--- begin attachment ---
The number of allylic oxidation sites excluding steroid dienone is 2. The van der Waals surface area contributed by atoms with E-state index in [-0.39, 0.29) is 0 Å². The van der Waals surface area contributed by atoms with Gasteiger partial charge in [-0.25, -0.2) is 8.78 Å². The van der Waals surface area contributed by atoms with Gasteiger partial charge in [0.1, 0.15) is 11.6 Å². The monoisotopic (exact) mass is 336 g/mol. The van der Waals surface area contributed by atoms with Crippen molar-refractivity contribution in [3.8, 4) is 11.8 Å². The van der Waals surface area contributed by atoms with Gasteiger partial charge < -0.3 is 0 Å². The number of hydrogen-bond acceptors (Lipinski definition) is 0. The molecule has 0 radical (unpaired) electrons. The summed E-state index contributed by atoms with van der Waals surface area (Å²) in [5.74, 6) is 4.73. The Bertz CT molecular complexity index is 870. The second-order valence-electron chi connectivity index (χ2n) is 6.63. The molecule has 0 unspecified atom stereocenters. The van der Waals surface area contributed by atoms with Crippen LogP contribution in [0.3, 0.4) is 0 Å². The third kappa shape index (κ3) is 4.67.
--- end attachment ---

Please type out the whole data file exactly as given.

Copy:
The number of allylic oxidation sites excluding steroid dienone is 2. The van der Waals surface area contributed by atoms with E-state index in [-0.39, 0.29) is 0 Å². The van der Waals surface area contributed by atoms with Gasteiger partial charge in [-0.25, -0.2) is 8.78 Å². The van der Waals surface area contributed by atoms with Gasteiger partial charge in [0.1, 0.15) is 11.6 Å². The monoisotopic (exact) mass is 336 g/mol. The van der Waals surface area contributed by atoms with Crippen molar-refractivity contribution in [3.8, 4) is 11.8 Å². The van der Waals surface area contributed by atoms with Gasteiger partial charge < -0.3 is 0 Å². The number of hydrogen-bond acceptors (Lipinski definition) is 0. The molecule has 0 radical (unpaired) electrons. The summed E-state index contributed by atoms with van der Waals surface area (Å²) in [5.74, 6) is 4.73. The Bertz CT molecular complexity index is 870. The second-order valence-electron chi connectivity index (χ2n) is 6.63. The molecule has 0 unspecified atom stereocenters. The van der Waals surface area contributed by atoms with Crippen LogP contribution in [0.3, 0.4) is 0 Å². The third kappa shape index (κ3) is 4.67.